Reports: NHL may skip rest of regular season, jump to 24-team playoff format

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Could the NHL go with a plan to skip the regular season and jump to a 24-team playoff format if play resumes? That idea is at least gathering steam among many other options, according to a wide array of reporters (including TSN’s Pierre LeBrun, Sportsnet’s Elliotte Friedman, and the New York Post’s Larry Brooks).

How a 24-team playoff format might work for the NHL

Brooks and Friedman note that even narrowing things down to 24 teams could be a bit tricky. Brooks quickly summarizes a couple 24-team scenarios:

The format of a 24-team tournament has not yet been established. But if the league goes with the top 12 teams in each conference, that would include every club at NHL .500 or better when play stopped on March 11. That structure would include the Rangers and Chicago.

If the league were for some reason to go with the six top teams in each division — the NHL hasn’t had a division-based playoff system since 1992-93 — that would mean that the Sabres (.493) would replace the Rangers (.564) and the Ducks (.472) would replace the Blackhawks (.514).

During TSN’s Insider Trading, LeBrun noted that “nothing is decided,” and that a 24-team playoff format is “not for everyone.”

As Dreger notes, the “play-in” portion could help narrow down what would feel like a bloated 24-team field. If the Rangers/Sabres/Blackhawks/etc. needed to play into such a spot, it would make their berths feel more “earned.”

In late March, I espoused some of the virtues of at least certain play-in elements. But, frankly, the best part of this proposal would be that the NHL’s lottery-fodder teams wouldn’t need to go through the motions.

It’s bad enough to play meaningless games in a dangerous sport like hockey. Imagine the stress and risk of playing out the string during this pandemic? We could see shades of that in the Kings shutting down Jeff Carter for the season.

Cutting off the regular season would also make it more feasible to hold a lottery and thus a June draft. That … is a debate for another time, or for angry people on social media.

As that Insider Trading segment notes, the NHL’s also considering 16-team and 20-team formats, not just 24.

Dizzying logistical concerns for a possible NHL return

For those of us who are sports and hockey-starved, we might feel like an anonymous exec telling Friedman that they’d be willing to play “on Jupiter.” But if you dig into the day-to-day details, the situation gets fuzzier.

Consider just some of the factors the NHL must mull over:

  • As an international league, the NHL wouldn’t just need to worry about state-by-state restrictions. Traveling to Canada and the U.S. could present obstacles, even with “hub” formats.
  • The NHL hopes to play things right in case there’s a “Phase 2” of outbreaks, with a December start for 2020-21 as one option. Threading that needle would be easier said than done, though, especially if a 24-team playoff format required many NHL postseason games.
  • The sheer scale of keeping things clean and safe is pretty mind-boggling. During that TSN Insider Trading segment, Frank Seravalli provided fascinating insight on the league’s “cost-benefit analysis.” If daily testing would be necessary, Seravalli said some wonder if it would cost teams “millions, or even tens of millions.” One estimate indicated that sanitizing locker rooms would cost about $1,500 per day.
  • Getting into the safety issue once again, what about older staffers, including coaches? Their risks would be heightened.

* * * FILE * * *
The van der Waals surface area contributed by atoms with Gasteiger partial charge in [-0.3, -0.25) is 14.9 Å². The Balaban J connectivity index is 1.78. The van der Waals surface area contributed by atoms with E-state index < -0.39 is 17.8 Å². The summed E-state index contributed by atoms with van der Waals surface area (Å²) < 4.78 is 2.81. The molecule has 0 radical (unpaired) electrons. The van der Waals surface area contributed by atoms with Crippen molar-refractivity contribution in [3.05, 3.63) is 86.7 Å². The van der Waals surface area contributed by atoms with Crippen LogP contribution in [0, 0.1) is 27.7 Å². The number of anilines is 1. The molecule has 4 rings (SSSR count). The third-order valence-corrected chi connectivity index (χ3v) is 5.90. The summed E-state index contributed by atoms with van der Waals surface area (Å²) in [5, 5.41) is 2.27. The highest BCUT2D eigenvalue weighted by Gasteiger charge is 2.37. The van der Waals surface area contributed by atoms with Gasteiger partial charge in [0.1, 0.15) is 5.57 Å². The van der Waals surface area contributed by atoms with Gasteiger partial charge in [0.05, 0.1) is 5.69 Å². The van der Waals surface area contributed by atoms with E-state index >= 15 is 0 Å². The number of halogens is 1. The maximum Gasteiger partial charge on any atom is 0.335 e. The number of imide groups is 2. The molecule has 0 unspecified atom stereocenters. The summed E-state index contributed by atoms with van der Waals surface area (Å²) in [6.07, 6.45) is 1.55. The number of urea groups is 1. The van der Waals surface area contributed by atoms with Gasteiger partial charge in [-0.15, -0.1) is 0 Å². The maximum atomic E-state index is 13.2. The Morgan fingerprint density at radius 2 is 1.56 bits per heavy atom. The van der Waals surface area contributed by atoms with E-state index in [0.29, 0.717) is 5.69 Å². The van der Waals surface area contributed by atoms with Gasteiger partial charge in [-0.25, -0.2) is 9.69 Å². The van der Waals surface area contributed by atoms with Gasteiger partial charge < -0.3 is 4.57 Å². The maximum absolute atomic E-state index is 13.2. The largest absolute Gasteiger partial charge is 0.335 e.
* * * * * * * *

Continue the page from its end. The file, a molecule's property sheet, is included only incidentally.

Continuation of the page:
• Local TV commitments are another brow-furrowing element.
  • Speaking of TV, Friedman went over many of the intriguing elements of potentially broadcasting games with empty arenas. Could a lack of crowd open the door for creative camera angles? Should a DJ add to the mood? Might teams pipe in crowd noise as if “Goldberg” was in the building?

Overall, it’s pretty staggering to ponder the many logistical challenges.

On the other hand, not playing means massive financial losses, and bountiful boredom. These are challenging times, and pulling off a 24-team playoff format (or any format) wouldn’t be easy. What do you think about the general concept, though?

James O’Brien is a writer for Pro Hockey Talk on NBC Sports. Drop him a line at phtblog@nbcsports.com or follow him on Twitter @cyclelikesedins.

Ducks’ Urho Vaakanainen crashes into boards, leaves on stretcher

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ANAHEIM, Calif. — Ducks defenseman Urho Vaakanainen was taken off the Honda Center ice on a stretcher after he crashed into the end boards in the first period of Anaheim’s preseason game against the San Jose Sharks.

The Finnish defenseman was conscious and alert with full movement in his extremities at UCI Medical Center, the Ducks said.

The frightening incident occurred midway through the opening period when Vaakanainen smashed into the boards at a dangerous speed behind the Sharks’ net. Vaakanainen appeared to be concentrating on the pass he had just made to Derek Grant, who scored the Ducks’ opening goal on the assist.

Vaakanainen’s teammates came onto the ice and gathered around him as he was taken away on the stretcher.

The Ducks acquired the 23-year-old Vaakanainen from Boston last March in the deal that sent longtime Ducks defenseman Hampus Lindholm to the Bruins. After recording two assists in 14 games for the Ducks last season, Vaakanainen is attempting to win a top-six role on Anaheim’s defense this fall.

Lightning donate $2 million to Hurricane Ian relief efforts

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TAMPA, Fla. — The Tampa Bay Lightning and team owner Jeff Vinik are donating $2 million toward Hurricane Ian relief efforts.

The NHL team announced that $1 million each will be donated by the Tampa Bay Lightning Foundation and the Vinik Family Foundation.